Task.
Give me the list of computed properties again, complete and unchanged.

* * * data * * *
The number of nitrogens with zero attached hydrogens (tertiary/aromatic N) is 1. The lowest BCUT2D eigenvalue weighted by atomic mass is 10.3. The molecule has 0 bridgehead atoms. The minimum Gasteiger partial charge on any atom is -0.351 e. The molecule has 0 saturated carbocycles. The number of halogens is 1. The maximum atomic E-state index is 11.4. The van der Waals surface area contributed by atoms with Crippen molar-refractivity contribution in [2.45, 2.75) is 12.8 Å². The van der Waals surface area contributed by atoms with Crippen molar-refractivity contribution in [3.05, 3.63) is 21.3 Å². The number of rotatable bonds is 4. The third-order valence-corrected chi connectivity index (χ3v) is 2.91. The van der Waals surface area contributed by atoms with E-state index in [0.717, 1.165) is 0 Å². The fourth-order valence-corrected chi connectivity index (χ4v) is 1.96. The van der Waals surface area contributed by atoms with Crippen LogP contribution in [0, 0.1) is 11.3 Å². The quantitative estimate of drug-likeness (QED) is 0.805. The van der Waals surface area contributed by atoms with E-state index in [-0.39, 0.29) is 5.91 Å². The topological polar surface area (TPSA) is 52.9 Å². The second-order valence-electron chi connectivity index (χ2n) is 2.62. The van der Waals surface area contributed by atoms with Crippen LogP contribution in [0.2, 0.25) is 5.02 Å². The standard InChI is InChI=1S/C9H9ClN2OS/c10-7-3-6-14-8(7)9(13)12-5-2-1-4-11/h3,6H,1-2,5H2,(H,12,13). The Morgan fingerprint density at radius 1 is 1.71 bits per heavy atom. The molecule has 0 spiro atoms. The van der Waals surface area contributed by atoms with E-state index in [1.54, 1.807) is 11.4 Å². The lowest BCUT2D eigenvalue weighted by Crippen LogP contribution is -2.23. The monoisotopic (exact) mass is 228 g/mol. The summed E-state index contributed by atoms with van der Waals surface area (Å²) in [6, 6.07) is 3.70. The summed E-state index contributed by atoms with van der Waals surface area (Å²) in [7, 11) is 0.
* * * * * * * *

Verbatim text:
The number of nitrogens with zero attached hydrogens (tertiary/aromatic N) is 1. The lowest BCUT2D eigenvalue weighted by atomic mass is 10.3. The molecule has 0 bridgehead atoms. The minimum Gasteiger partial charge on any atom is -0.351 e. The molecule has 0 saturated carbocycles. The number of halogens is 1. The maximum atomic E-state index is 11.4. The van der Waals surface area contributed by atoms with Crippen molar-refractivity contribution in [2.45, 2.75) is 12.8 Å². The van der Waals surface area contributed by atoms with Crippen molar-refractivity contribution in [3.05, 3.63) is 21.3 Å². The number of rotatable bonds is 4. The third-order valence-corrected chi connectivity index (χ3v) is 2.91. The van der Waals surface area contributed by atoms with E-state index in [0.717, 1.165) is 0 Å². The fourth-order valence-corrected chi connectivity index (χ4v) is 1.96. The van der Waals surface area contributed by atoms with Crippen LogP contribution in [0, 0.1) is 11.3 Å². The quantitative estimate of drug-likeness (QED) is 0.805. The van der Waals surface area contributed by atoms with E-state index in [-0.39, 0.29) is 5.91 Å². The topological polar surface area (TPSA) is 52.9 Å². The second-order valence-electron chi connectivity index (χ2n) is 2.62. The van der Waals surface area contributed by atoms with Crippen LogP contribution in [0.2, 0.25) is 5.02 Å². The standard InChI is InChI=1S/C9H9ClN2OS/c10-7-3-6-14-8(7)9(13)12-5-2-1-4-11/h3,6H,1-2,5H2,(H,12,13). The Morgan fingerprint density at radius 1 is 1.71 bits per heavy atom. The molecule has 0 spiro atoms. The van der Waals surface area contributed by atoms with E-state index in [1.54, 1.807) is 11.4 Å². The lowest BCUT2D eigenvalue weighted by Crippen LogP contribution is -2.23. The monoisotopic (exact) mass is 228 g/mol. The summed E-state index contributed by atoms with van der Waals surface area (Å²) in [6, 6.07) is 3.70. The summed E-state index contributed by atoms with van der Waals surface area (Å²) in [7, 11) is 0.